Today is the day for our transit. There was another boat to go from Diggle but nothing to come from the Marsden end so the pilot was going to take the other boat first and then come back for us. Normally there would be more than one pilot and they would leave at 45 minute intervals. We were ready for the off and filled with water by the time he arrived for us at 1015. We had to turn the gas off, take a large fire extinguisher and I had to tog up with crash hat, hi-vis jacket and life jacket before we were ready for the off.
Ready for the off.
With the gates shut we start the trip. The Standedge Tunnel is the longest canal tunnel in the UK and second longest in the World with one in France a little longer. Ours is 3 miles 418 yds long. It is the highest and deepest canal tunnel in the world though as it is 645 feet above sea level and 638 feet below the surface at its deepest. The difficulties of building the canal was so great that they didn't construct a towpath. The boats had to be 'legged' through with the boatmen laying on their back and walking along the walls is in the picture of the gates. The fast trip through by legging was said to be by David Whithead and his wife in 1914 with a time of 1 hour 25 mins. Which was about what we did it in with our engine!
A lot of the tunnel is cut through the rock and black powder and pick axes were used as the canal was started in 1794. The rest of the canal was completed in 1799 but the tunnel took another 12 years to complete. It was originally engineered by Outram but the cost and time and the fact that he was also working on other canal building schemes meant that the work was not done here to a high standard and the work dragged on. The tunnel was started at both ends and after Outram resigned and Tomas Telford took over he realised that the two ends were not going to meet up and managed to correct it.
Brick lined section. The brick lined lengths seemed to be the lowest in height but were generally wide. The rock cut bits were generally higher but were very narrow and harder to pass through. There were also lengths that had been cement washed to prevent loose material falling down and these parts looked like you were passing through a glacier. The length of the boat meant that you had to anticipate turns as you avoided bends and protruding boulders from the walls.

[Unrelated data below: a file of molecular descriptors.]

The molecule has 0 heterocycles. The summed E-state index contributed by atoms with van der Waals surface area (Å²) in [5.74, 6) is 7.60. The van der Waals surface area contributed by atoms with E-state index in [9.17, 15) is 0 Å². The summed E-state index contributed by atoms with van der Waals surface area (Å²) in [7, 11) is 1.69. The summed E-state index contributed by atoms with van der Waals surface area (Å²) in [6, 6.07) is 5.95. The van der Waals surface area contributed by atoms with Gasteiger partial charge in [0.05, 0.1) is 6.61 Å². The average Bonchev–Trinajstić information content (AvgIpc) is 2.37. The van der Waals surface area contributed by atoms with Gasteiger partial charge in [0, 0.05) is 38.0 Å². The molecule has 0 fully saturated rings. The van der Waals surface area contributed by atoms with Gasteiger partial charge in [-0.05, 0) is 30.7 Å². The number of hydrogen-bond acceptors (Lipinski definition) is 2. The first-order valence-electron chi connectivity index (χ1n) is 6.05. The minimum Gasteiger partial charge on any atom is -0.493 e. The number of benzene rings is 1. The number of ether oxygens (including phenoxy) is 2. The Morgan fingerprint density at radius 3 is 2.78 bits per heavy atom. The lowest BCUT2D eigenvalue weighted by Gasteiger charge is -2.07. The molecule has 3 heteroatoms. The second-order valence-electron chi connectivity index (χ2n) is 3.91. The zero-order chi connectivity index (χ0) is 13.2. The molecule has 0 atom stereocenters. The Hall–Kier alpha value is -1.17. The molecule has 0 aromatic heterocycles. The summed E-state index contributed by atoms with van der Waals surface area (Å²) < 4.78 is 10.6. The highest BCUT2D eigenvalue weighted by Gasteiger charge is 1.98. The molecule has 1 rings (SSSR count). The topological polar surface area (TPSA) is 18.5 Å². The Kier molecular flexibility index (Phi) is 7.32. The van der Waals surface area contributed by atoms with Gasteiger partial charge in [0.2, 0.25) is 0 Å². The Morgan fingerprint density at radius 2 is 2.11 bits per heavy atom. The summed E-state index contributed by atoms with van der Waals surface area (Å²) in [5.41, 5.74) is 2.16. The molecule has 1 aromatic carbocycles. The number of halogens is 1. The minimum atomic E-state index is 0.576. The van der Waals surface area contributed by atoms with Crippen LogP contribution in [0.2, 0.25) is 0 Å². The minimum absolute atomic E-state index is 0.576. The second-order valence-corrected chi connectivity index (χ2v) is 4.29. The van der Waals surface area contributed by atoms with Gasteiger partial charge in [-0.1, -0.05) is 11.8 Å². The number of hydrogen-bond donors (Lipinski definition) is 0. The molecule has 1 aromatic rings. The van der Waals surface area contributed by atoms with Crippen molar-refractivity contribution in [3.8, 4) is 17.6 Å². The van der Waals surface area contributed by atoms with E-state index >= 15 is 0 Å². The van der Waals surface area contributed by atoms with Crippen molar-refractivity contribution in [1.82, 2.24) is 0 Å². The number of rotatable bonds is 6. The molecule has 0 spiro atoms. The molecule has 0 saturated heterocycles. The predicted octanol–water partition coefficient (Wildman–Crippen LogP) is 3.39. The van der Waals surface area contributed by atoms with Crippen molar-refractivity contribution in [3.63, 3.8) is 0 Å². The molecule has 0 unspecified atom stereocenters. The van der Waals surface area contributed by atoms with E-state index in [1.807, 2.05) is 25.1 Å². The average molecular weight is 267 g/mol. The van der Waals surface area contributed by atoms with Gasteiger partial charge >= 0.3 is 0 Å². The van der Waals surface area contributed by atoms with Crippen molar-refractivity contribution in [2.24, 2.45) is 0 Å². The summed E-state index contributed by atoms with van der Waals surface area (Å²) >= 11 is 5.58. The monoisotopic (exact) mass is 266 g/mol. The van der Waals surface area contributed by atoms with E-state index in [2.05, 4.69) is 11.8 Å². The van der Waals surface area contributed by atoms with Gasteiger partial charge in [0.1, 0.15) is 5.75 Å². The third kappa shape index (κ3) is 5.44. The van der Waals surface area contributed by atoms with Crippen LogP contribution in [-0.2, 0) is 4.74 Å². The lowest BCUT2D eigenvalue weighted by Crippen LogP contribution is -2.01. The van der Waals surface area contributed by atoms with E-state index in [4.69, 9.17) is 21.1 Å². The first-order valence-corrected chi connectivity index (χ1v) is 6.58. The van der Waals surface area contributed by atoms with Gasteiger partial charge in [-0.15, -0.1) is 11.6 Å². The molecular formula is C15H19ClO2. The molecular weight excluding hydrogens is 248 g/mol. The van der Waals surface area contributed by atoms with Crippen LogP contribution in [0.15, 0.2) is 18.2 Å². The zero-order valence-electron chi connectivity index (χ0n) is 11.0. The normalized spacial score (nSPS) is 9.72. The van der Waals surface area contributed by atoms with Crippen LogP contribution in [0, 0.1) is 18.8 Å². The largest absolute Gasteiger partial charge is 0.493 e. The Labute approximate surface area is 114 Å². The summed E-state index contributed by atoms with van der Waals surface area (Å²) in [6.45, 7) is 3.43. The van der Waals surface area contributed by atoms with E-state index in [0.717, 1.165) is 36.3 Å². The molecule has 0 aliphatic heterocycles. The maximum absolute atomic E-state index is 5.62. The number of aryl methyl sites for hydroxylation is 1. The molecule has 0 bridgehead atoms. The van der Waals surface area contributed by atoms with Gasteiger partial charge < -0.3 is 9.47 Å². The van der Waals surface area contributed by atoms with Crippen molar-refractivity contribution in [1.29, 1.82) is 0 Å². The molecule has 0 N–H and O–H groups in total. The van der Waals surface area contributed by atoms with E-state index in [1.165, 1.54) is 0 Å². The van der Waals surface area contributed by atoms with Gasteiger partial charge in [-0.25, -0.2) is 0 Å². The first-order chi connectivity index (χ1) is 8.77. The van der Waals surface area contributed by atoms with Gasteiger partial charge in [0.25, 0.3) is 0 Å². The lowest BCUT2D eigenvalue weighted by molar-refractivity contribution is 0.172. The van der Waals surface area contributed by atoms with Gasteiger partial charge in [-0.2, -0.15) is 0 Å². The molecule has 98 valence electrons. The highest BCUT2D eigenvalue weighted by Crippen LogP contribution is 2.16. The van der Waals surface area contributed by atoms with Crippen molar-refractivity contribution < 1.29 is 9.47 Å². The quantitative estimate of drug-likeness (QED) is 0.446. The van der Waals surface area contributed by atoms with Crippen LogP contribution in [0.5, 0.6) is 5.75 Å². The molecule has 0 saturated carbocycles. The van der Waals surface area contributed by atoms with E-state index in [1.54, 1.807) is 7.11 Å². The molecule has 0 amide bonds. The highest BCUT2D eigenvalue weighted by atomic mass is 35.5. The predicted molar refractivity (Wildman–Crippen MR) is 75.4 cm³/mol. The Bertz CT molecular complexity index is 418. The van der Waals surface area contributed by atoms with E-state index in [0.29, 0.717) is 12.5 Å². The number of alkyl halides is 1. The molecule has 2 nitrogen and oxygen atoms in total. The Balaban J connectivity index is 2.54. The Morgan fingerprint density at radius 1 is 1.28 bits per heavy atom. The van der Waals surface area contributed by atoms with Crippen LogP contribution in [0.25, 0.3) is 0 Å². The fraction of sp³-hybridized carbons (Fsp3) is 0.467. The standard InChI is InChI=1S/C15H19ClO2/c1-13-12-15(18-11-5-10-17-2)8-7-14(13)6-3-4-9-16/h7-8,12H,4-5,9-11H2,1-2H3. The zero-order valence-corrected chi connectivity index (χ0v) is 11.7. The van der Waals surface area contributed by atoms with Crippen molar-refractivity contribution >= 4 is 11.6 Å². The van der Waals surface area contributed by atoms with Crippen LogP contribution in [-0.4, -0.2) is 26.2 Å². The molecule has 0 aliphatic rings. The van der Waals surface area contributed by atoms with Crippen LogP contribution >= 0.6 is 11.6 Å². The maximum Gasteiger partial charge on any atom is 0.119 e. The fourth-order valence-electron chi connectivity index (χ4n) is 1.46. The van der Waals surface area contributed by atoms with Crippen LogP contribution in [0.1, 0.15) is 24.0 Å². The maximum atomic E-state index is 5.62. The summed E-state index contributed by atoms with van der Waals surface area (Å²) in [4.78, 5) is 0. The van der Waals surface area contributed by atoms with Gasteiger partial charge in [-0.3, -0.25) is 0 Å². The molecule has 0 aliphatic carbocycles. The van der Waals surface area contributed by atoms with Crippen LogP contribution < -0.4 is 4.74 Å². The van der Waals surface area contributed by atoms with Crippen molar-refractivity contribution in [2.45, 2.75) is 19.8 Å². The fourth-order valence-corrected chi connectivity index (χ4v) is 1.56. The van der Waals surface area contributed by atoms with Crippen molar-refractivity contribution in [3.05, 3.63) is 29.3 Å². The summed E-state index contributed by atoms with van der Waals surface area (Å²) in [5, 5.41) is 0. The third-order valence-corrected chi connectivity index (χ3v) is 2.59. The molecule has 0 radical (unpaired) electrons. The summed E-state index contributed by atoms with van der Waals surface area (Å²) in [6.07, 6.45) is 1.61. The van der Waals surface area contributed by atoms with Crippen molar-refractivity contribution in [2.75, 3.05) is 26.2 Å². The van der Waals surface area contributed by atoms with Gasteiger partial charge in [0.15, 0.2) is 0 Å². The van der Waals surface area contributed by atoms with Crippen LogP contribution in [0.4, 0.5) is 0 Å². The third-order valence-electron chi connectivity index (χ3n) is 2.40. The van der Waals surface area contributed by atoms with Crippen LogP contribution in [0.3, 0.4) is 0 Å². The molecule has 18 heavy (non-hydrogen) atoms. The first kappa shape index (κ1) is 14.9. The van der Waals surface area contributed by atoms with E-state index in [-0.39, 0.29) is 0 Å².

Checking in. There are four tunnels through the hill. The first was the canal and it is also the lowest. There are two single track railway lines too that are now not in use and a double track line that is still in use. The abandoned tunnels are used for utilities and you can drive down them. The canal was used to move waste out as they were building the railway tunnels so they are joined by adits. We were followed by another C&RT member in a vehicle to keep their eye on us as we passed. A couple of times we had to come to a stop when our pilot stepped off and called in our position on the phone.
North Portal Standedged Tunnel.About an hour and a half we were out the other side. The rain had stopped, and whilst the sun wasn't shining the wind had dropped, and all because we were back in Yorkshire of course! We also learned that this weekend there is a Jazz Festival on in Marsden so we are going to stay a couple of nights here. Just after the the tunnel entrance/exit there is the original transhipment warehouse that was used as the terminus until the tunnel was completed. It is now a visitor centre.
Transhipment Warehouse/Visitor Centre. Normally tunnels are a little boring, or an anti climax but the variety and the concentration needed to pass through meant that the time just flashed past and I thoroughly enjoyed it. I was pleased to say I didn't scrape any of the paint work either. We moved down the canal a little and found moorings just before the first lock and close to the Railway pub and the station where we will celebrate with a meal tonight and see what jazz we can get in.